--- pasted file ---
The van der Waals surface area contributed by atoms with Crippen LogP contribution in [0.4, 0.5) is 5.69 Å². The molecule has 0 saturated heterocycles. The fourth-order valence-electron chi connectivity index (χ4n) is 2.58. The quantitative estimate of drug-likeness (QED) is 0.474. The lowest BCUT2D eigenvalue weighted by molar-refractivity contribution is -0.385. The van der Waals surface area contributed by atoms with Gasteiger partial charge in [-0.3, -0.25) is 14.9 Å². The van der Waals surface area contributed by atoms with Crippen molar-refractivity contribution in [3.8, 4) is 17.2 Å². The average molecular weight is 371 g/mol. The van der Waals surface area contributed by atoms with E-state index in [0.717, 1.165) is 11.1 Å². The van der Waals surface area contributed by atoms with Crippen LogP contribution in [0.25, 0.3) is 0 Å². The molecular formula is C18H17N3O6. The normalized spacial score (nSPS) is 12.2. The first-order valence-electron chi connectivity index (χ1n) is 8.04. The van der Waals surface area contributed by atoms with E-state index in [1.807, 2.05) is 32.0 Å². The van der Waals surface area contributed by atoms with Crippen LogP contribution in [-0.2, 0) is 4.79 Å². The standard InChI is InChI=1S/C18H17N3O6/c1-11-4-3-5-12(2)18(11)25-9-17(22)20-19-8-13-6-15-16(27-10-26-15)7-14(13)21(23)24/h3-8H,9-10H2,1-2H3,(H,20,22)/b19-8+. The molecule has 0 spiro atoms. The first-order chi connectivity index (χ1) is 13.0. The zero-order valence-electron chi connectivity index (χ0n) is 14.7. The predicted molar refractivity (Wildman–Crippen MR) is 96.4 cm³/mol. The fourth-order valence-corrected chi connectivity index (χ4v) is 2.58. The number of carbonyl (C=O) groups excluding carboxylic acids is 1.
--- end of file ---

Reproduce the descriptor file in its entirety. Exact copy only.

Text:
The van der Waals surface area contributed by atoms with Crippen LogP contribution in [0.4, 0.5) is 5.69 Å². The molecule has 0 saturated heterocycles. The fourth-order valence-electron chi connectivity index (χ4n) is 2.58. The quantitative estimate of drug-likeness (QED) is 0.474. The lowest BCUT2D eigenvalue weighted by molar-refractivity contribution is -0.385. The van der Waals surface area contributed by atoms with Gasteiger partial charge in [-0.3, -0.25) is 14.9 Å². The van der Waals surface area contributed by atoms with Crippen molar-refractivity contribution in [3.8, 4) is 17.2 Å². The average molecular weight is 371 g/mol. The van der Waals surface area contributed by atoms with E-state index in [0.717, 1.165) is 11.1 Å². The van der Waals surface area contributed by atoms with Crippen LogP contribution in [0.25, 0.3) is 0 Å². The molecular formula is C18H17N3O6. The normalized spacial score (nSPS) is 12.2. The first-order valence-electron chi connectivity index (χ1n) is 8.04. The van der Waals surface area contributed by atoms with E-state index in [1.807, 2.05) is 32.0 Å². The van der Waals surface area contributed by atoms with Crippen LogP contribution in [-0.2, 0) is 4.79 Å². The standard InChI is InChI=1S/C18H17N3O6/c1-11-4-3-5-12(2)18(11)25-9-17(22)20-19-8-13-6-15-16(27-10-26-15)7-14(13)21(23)24/h3-8H,9-10H2,1-2H3,(H,20,22)/b19-8+. The molecule has 0 spiro atoms. The first-order chi connectivity index (χ1) is 13.0. The zero-order valence-electron chi connectivity index (χ0n) is 14.7. The predicted molar refractivity (Wildman–Crippen MR) is 96.4 cm³/mol. The fourth-order valence-corrected chi connectivity index (χ4v) is 2.58. The number of carbonyl (C=O) groups excluding carboxylic acids is 1.